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Difference between Rev 3 200 and 250


Hughie
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Hi Guys and Gals,

Can anyone tell me what the real world riding difference is between a 200 and a 250 Rev 3? I’m new to the sport and searched for a 200 but none were about so I ended up with a 250. I have read that the 200’s, either Rev 3 or Evo are the ‘holy grail’ for the beginner Clubman rider with the ideal spread of power etc.

Is there a big difference between the two? And if so are there sensible alterations I can do to the 250 to make it more like a 200 to ride? I ask this because at my standard I don’t need the power it has and in some ways it would be helpful to have less so I can master technique without worrying about the bike getting away from me so much. I have already fitted a slow throttle.

I’d be grateful for any insight on this.

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2 hours ago, Hughie said:

Hi Guys and Gals,

Can anyone tell me what the real world riding difference is between a 200 and a 250 Rev 3? I’m new to the sport and searched for a 200 but none were about so I ended up with a 250. I have read that the 200’s, either Rev 3 or Evo are the ‘holy grail’ for the beginner Clubman rider with the ideal spread of power etc.

Is there a big difference between the two? And if so are there sensible alterations I can do to the 250 to make it more like a 200 to ride? I ask this because at my standard I don’t need the power it has and in some ways it would be helpful to have less so I can master technique without worrying about the bike getting away from me so much. I have already fitted a slow throttle.

I’d be grateful for any insight on this.

The benefit of the Rev 3 200 that we bought for my wife (who was a trials learner in the 2000s) is that the throttle response is gentler than the bigger Betas and it is easier to kick over to start than the bigger Betas. There's not much in it though. A 250 is fine for a beginner with a slow action throttle and if necessary the additional options are reduced compression, additional flywheel mass and retarding the ignition.

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Thanks…. I already have the slow throttle and flywheel weight. I’d be interested to know the best way to reduce the compression maybe. It’s only really until I get more used to it, I feel I would rather learn and then go after more power when I need it rather than trying to learn techniques with more power than I need if that makes sense…

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The 200 is the perfect beginners bike, but not so many around, so the 250 is the next best option. Agree completely with slow throttle & flywheel weight, but I'd leave the ignition & compression alone.  Going down a tooth on the front sprocket is another way of slowing down proceedings, it's a quick, easy mod & you can easily revert back if you feel the need,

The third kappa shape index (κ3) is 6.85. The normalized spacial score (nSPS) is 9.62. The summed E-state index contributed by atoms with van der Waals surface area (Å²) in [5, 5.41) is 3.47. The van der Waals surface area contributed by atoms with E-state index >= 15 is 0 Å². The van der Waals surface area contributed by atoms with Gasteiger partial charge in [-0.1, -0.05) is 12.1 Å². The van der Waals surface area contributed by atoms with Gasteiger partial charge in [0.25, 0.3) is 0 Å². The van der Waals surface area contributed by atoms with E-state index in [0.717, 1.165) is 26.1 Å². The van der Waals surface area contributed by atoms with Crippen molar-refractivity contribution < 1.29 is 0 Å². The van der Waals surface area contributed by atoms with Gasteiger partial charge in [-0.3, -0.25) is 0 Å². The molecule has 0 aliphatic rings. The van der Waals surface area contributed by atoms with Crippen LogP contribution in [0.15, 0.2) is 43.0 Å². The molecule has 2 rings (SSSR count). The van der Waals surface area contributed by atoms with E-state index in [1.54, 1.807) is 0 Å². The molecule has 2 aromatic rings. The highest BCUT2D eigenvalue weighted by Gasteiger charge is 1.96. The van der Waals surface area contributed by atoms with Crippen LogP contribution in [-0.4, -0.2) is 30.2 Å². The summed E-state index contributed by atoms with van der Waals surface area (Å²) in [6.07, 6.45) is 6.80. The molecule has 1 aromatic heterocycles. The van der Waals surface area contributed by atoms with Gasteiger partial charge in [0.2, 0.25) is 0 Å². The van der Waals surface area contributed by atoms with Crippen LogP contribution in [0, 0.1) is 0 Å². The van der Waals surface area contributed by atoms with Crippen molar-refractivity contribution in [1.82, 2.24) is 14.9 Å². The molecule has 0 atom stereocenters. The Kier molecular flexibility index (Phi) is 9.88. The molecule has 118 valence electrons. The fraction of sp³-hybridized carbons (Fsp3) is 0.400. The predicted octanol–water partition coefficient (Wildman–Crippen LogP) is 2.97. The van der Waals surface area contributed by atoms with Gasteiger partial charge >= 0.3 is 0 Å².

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34 minutes ago, pjw123 said:

The 200 is the perfect beginners bike, but not so many around, so the 250 is the next best option. Agree completely with slow throttle & flywheel weight, but I'd leave the ignition & compression alone.  Going down a tooth on the front sprocket is another way of slowing down proceedings, it's a quick, easy mod & you can easily revert back if you feel the need,  

That’s a good idea, hadn’t thought of that…. I’ll give it a try, thanks 👍

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The Beta Rev 3 200 has a rear sprocket one tooth bigger than the 250 making it slightly lower geared. Check what you have fitted before buying one but from memory the 250 has a 40T the 200 a 41T. Changing the rear wheel sprocket does make a worthwhile difference along with a slow throttle and retaining the flywheel weight on the 250. The 200 I'm familiar with did not have the extra weight when new. With the carb nicely set up you should be okay. A reduction of one tooth on the gearbox sprocket equates to adding around four to the rear which would be much lower.

Edited by trialsrfun
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One extra tooth on the rear sprocket will not make any noticeable difference whatsoever.  Four teeth or even six extra teeth on the rear will make a noticeable difference, by slowing the bike down.  One less tooth on the front will also make a noticeable difference in slowing the bike down.  However, besides slowing the bike down, it will also increase the power at the back wheel!

Edited by stpauls
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1 hour ago, stpauls said:

One extra tooth on the rear sprocket will not make any noticeable difference whatsoever.  Four teeth or even six extra teeth on the rear will make a noticeable difference, by slowing the bike down.  One less tooth on the front will also make a noticeable difference in slowing the bike down.  However, besides slowing the bike down, it will also increase the power at the back wheel!